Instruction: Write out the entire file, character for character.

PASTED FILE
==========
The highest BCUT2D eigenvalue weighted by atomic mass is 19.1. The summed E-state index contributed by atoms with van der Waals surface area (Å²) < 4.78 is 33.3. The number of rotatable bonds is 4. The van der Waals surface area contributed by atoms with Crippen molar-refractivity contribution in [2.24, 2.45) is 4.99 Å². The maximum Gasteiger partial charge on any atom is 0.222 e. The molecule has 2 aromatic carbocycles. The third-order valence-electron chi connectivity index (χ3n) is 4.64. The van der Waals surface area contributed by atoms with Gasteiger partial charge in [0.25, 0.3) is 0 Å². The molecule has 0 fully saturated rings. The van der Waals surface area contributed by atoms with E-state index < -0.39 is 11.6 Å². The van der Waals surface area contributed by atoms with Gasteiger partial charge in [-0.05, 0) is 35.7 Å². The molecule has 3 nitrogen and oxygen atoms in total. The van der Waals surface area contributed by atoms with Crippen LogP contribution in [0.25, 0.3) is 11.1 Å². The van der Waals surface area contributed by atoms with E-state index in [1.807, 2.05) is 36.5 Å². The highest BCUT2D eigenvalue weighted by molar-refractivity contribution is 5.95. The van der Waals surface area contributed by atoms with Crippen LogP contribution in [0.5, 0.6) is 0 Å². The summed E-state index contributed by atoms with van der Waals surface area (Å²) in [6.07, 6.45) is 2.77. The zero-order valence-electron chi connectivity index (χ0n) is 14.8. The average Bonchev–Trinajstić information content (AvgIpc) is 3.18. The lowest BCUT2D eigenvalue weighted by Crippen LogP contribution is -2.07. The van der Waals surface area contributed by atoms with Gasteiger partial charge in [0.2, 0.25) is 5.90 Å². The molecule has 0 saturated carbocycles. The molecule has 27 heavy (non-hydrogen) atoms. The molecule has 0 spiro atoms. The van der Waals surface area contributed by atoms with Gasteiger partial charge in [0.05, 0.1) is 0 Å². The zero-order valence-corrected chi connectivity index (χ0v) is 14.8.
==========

The highest BCUT2D eigenvalue weighted by atomic mass is 19.1. The summed E-state index contributed by atoms with van der Waals surface area (Å²) < 4.78 is 33.3. The number of rotatable bonds is 4. The van der Waals surface area contributed by atoms with Crippen molar-refractivity contribution in [2.24, 2.45) is 4.99 Å². The maximum Gasteiger partial charge on any atom is 0.222 e. The molecule has 2 aromatic carbocycles. The third-order valence-electron chi connectivity index (χ3n) is 4.64. The van der Waals surface area contributed by atoms with Gasteiger partial charge in [0.25, 0.3) is 0 Å². The molecule has 0 fully saturated rings. The van der Waals surface area contributed by atoms with E-state index < -0.39 is 11.6 Å². The van der Waals surface area contributed by atoms with Gasteiger partial charge in [-0.05, 0) is 35.7 Å². The molecule has 3 nitrogen and oxygen atoms in total. The van der Waals surface area contributed by atoms with Crippen LogP contribution in [0.25, 0.3) is 11.1 Å². The van der Waals surface area contributed by atoms with E-state index in [1.807, 2.05) is 36.5 Å². The highest BCUT2D eigenvalue weighted by molar-refractivity contribution is 5.95. The van der Waals surface area contributed by atoms with Crippen LogP contribution in [0.5, 0.6) is 0 Å². The summed E-state index contributed by atoms with van der Waals surface area (Å²) in [6.07, 6.45) is 2.77. The zero-order valence-electron chi connectivity index (χ0n) is 14.8. The average Bonchev–Trinajstić information content (AvgIpc) is 3.18. The lowest BCUT2D eigenvalue weighted by Crippen LogP contribution is -2.07. The van der Waals surface area contributed by atoms with Gasteiger partial charge in [0.2, 0.25) is 5.90 Å². The molecule has 0 saturated carbocycles. The molecule has 27 heavy (non-hydrogen) atoms. The molecule has 0 spiro atoms. The van der Waals surface area contributed by atoms with Gasteiger partial charge in [0.05, 0.1) is 0 Å². The zero-order valence-corrected chi connectivity index (χ0v) is 14.8.